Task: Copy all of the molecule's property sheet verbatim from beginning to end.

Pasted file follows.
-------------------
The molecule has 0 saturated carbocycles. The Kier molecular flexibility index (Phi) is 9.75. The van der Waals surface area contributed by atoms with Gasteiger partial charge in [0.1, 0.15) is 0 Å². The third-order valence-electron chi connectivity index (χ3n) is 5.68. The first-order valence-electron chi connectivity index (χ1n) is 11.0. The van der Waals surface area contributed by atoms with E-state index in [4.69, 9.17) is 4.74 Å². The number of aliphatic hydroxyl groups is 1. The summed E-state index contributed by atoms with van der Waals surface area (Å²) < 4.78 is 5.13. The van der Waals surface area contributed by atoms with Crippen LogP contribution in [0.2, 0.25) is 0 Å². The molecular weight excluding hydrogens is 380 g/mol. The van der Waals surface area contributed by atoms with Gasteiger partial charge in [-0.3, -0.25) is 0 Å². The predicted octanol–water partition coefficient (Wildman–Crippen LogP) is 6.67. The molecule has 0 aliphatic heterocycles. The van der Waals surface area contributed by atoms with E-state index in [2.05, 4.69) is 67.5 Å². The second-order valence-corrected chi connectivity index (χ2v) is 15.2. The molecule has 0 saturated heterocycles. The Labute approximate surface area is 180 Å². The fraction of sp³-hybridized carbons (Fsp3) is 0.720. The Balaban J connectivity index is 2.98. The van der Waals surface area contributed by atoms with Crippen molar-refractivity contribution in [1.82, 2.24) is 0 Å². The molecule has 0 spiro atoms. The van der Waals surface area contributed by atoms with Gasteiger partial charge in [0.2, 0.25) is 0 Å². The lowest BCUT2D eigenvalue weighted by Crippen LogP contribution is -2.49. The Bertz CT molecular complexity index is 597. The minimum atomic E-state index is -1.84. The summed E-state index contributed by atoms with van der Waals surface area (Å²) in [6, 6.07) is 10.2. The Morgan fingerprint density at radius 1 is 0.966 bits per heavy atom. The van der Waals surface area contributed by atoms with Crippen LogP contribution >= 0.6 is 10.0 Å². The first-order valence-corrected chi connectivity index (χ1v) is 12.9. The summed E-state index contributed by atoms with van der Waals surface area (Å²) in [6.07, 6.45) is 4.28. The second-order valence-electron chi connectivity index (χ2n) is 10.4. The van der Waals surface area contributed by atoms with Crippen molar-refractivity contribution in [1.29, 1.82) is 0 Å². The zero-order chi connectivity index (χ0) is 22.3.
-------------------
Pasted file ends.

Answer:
The molecule has 0 saturated carbocycles. The Kier molecular flexibility index (Phi) is 9.75. The van der Waals surface area contributed by atoms with Gasteiger partial charge in [0.1, 0.15) is 0 Å². The third-order valence-electron chi connectivity index (χ3n) is 5.68. The first-order valence-electron chi connectivity index (χ1n) is 11.0. The van der Waals surface area contributed by atoms with E-state index in [4.69, 9.17) is 4.74 Å². The number of aliphatic hydroxyl groups is 1. The summed E-state index contributed by atoms with van der Waals surface area (Å²) < 4.78 is 5.13. The van der Waals surface area contributed by atoms with Crippen LogP contribution in [0.2, 0.25) is 0 Å². The molecular weight excluding hydrogens is 380 g/mol. The van der Waals surface area contributed by atoms with Gasteiger partial charge in [-0.3, -0.25) is 0 Å². The predicted octanol–water partition coefficient (Wildman–Crippen LogP) is 6.67. The molecule has 0 aliphatic heterocycles. The van der Waals surface area contributed by atoms with E-state index in [2.05, 4.69) is 67.5 Å². The second-order valence-corrected chi connectivity index (χ2v) is 15.2. The molecule has 0 saturated heterocycles. The Labute approximate surface area is 180 Å². The fraction of sp³-hybridized carbons (Fsp3) is 0.720. The Balaban J connectivity index is 2.98. The van der Waals surface area contributed by atoms with Crippen molar-refractivity contribution in [1.82, 2.24) is 0 Å². The molecule has 0 spiro atoms. The van der Waals surface area contributed by atoms with Gasteiger partial charge in [0.2, 0.25) is 0 Å². The lowest BCUT2D eigenvalue weighted by Crippen LogP contribution is -2.49. The Bertz CT molecular complexity index is 597. The minimum atomic E-state index is -1.84. The summed E-state index contributed by atoms with van der Waals surface area (Å²) in [6, 6.07) is 10.2. The Morgan fingerprint density at radius 1 is 0.966 bits per heavy atom. The van der Waals surface area contributed by atoms with Crippen LogP contribution >= 0.6 is 10.0 Å². The first-order valence-corrected chi connectivity index (χ1v) is 12.9. The summed E-state index contributed by atoms with van der Waals surface area (Å²) in [6.07, 6.45) is 4.28. The second-order valence-electron chi connectivity index (χ2n) is 10.4. The van der Waals surface area contributed by atoms with Crippen molar-refractivity contribution in [1.29, 1.82) is 0 Å². The zero-order chi connectivity index (χ0) is 22.3.